Note also the use of brd to create the RAMDISK without kernel recompile. It also provides systemd unit files to handle the creation/breakdown of the RAID. I have this on my (long) list of things to try out.
 
Old 04-21-2016, 08:01 PM   #13
Elaidon
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Registered: Apr 2016
Posts: 12

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Quote:
Originally Posted by syg00 View Post
There are a bunch of possible solutions to transparently caching disk I/O on something faster. Typically just using SSD in front of the I/O is sufficient. But does also suffer the "initial read" latency.
For your project I suggest you read this; especially section 5. It's LVM based which adds the ability to specify that you want the RAMDISK leg of the RAID to be where most reads come from. Perfect for your scenario.
Note also the use of brd to create the RAMDISK without kernel recompile. It also provides systemd unit files to handle the creation/breakdown of the RAID. I have this on my (long) list of things to try out.
Thank syg00 for your suggestions. Surely in the next minutes I will read your link. But now, beyond possible alternatives, this has become a matter of pique. I am certain to be close to succeeding. So first I want to be able to operate this raid1, because I can not be beaten by computer. Man has to win!

Then I will devote myself to respect and try to do tests to see what works best. In any case, short-I read your link because it could give me ideas for what I try to do now.
 
Old 04-25-2016, 09:40 AM   #14
Elaidon
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Registered: Apr 2016
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I found the solution and share with everyone.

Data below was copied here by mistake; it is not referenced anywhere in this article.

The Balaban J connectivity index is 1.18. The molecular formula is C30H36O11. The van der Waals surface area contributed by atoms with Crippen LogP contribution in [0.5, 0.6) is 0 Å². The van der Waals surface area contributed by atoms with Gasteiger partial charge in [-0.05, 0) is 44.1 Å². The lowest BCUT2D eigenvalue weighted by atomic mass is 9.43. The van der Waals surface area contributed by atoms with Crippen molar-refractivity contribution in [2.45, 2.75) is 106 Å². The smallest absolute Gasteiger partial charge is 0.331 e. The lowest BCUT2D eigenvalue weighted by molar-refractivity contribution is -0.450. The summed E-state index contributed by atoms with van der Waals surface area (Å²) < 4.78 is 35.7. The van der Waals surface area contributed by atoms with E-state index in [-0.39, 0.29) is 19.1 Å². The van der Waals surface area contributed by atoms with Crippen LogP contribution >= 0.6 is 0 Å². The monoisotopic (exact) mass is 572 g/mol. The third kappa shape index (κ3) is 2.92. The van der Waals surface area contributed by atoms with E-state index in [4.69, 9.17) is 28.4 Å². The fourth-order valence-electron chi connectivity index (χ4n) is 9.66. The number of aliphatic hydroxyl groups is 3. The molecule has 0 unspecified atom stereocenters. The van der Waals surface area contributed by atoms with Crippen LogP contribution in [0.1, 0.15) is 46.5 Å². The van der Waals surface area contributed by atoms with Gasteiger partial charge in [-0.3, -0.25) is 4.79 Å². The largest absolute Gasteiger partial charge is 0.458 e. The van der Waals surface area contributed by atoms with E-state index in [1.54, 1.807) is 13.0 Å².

The solutions is to write and run at boot a script to stop and restart the raid.

For Centos 7:

nano /root/startraid.sh

Inside the file write:

#!/bin/bash
mdadm --stop /dev/md0
mdadm --assemble --scan
mount /dev/md0 /rrdisk
mdadm /dev/md0 -a /dev/ram0


Save and exit.

Then:

chmod +x /root/startraid.sh


Now:
nano /etc/rc.d/rc.local

Add at the end of file:

sh /root/startraid.sh

Save and exit.

Finally:

chmod +x /etc/rc.d/rc.local

and reboot
 
Old 04-27-2016, 02:41 PM   #15
Elaidon
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Registered: Apr 2016
Posts: 12

Original Poster
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I test my raid1 (traditional ramdisk + hdd write mostly) vs ramdisk tmpfs for reading speed. These are the results:

Raid1:

[root@servertest ~]# dd if=/rrdisk/tempfile of=/dev/null bs=1M count=1024
1024+0 records in
1024+0 records out
1073741824 bytes (1.1 GB) copied, 0.170897 s, 6.3 GB/s


Ramdisk tmpfs:

[root@servertest ~]# dd if=/mnt/ramdisk/tempfile of=/dev/null bs=1M count=1024
1024+0 records in
1024+0 records out
1073741824 bytes (1.1 GB) copied, 0.193274 s, 5.6 GB/s


I found it very intersting, but why raid is faster then pure memory ramdisk?

Last edited by Elaidon; 04-27-2016 at 02:42 PM.